May 2022 Update:
In last month’s newsletter we informed that State Rep. Matt Koleszar asked the Michigan Attorney General (AG) for an opinion on the requirement to register facilities who use of animals in research and only permit those doing so in a “humane” manner. Due to several administrative reorganizations and transference of powers some 25 years ago, the Michigan Department of Human Health & Services (MDHHS), was obligated to fulfill the statutory mandate, but never has…hence the request for legal clarity.
The AG issued an official legal opinion agreeing the State failed to comply with the 1978 law requiring creation of a registry and safety rules for conducting animal research. In an accompanying online video, AG Nessel indicated that the responsibility to enact animal research rules remains and that MDHHS has the authority to inspect laboratories “to determine whether standards have been met.”
However, the AG noted two important caveats. First, that MDHHS should draft the Michigan standards with the understanding that certain federal laws and regulations also apply to entities conducting animal research and are preemptive. And secondly, the formal opinion does not intend to mandate that all currently ongoing animal research in Michigan must cease. The opinion ended by saying that “ultimately, the most appropriate manner in which to develop the required standards and implement the required registration is a matter left to DHHS.” It is expected that MDHHS will embark on a rulemaking process to develop appropriate regulations. MichBio is planning to be engaged in such discussions.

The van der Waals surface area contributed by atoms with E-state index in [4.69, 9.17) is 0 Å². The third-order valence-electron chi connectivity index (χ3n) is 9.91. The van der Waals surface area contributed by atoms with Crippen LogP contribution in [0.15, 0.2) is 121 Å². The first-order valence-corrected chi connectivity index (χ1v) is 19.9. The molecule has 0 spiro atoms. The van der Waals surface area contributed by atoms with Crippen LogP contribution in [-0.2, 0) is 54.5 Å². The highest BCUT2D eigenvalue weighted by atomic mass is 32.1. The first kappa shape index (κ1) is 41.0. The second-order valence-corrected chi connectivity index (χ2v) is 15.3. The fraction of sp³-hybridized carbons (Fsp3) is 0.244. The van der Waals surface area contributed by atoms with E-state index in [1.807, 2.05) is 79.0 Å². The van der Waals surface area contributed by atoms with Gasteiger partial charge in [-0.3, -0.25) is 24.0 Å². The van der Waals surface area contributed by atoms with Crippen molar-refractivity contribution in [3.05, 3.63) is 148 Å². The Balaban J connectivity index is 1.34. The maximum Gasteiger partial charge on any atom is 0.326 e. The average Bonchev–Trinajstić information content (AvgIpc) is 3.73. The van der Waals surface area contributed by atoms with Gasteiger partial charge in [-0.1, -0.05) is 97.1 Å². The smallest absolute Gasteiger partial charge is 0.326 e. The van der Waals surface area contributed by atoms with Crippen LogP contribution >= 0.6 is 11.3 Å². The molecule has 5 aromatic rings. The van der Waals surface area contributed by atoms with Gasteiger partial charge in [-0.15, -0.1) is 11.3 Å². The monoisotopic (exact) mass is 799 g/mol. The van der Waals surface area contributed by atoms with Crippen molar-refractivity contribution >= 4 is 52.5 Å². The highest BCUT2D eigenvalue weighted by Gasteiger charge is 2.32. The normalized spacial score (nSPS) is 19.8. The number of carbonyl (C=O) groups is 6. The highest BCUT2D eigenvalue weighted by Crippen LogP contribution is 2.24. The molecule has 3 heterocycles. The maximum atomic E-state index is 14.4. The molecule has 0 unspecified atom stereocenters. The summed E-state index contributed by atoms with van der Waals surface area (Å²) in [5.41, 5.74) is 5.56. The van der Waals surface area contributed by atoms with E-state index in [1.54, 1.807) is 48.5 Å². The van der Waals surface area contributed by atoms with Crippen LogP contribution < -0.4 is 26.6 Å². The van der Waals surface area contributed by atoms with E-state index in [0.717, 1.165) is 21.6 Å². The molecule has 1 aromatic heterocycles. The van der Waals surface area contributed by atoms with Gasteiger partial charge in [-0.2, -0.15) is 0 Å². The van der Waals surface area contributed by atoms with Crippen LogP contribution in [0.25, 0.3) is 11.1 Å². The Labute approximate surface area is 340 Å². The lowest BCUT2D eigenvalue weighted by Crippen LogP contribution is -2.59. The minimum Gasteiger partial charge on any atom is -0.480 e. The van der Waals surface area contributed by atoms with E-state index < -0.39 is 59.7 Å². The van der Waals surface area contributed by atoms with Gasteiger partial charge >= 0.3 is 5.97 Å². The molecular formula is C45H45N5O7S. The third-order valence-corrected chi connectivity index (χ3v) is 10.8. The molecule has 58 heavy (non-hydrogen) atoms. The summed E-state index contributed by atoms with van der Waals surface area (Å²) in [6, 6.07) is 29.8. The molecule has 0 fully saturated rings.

April 2022 Update:
A recent Detroit News article prompted State Rep. Matt Koleszar to ask the Michigan Attorney General for an opinion on the use of animals in experimentation.
In his letter, he claims that “the State has ignored its statutory mandate to oversee animal research facilities”. The request relies on the fact that an animal research advisory board was created under the Department of Community Health with established standards under MCL 333.2671 et seq. In 1997, the animal research advisory board was essentially abolished and the powers and duties of the board were transferred to the Department of Community Health (now the Michigan Department of Health & Human Services) under section 5 of an Executive Reorganization Order (E.R.O. No. 1997-4).
In asking for an opinion, Rep. Koleszar questions the DHHS’s obligation to register laboratories using animals under existing law (as modified by the 1997 ERO) and whether only those doing so in a humane manner be allowed to register. Further, there is a request that the agency create some standard for what is “humane.” He claims examples of inhumane treatment of research animals at Michigan-based research facilities necessitates that Michigan take a greater role of regulating such activities, particulary in the absence of sufficient oversight by federal agencies.
This matter is simply the latest salvo by legislators and animal rights activists to take whatever actions necessary to prohibit animal research. As reported last month, it comes on the heels of bills pending in the Legislature to govern post-study disposition of research animals. MichBio continues to stand up for the humane and ethical use of animals in biomedical research as one approach a to better understanding of basic biology and pathophysiology that may lead to the discovery of novel life-saving treatments and procedures.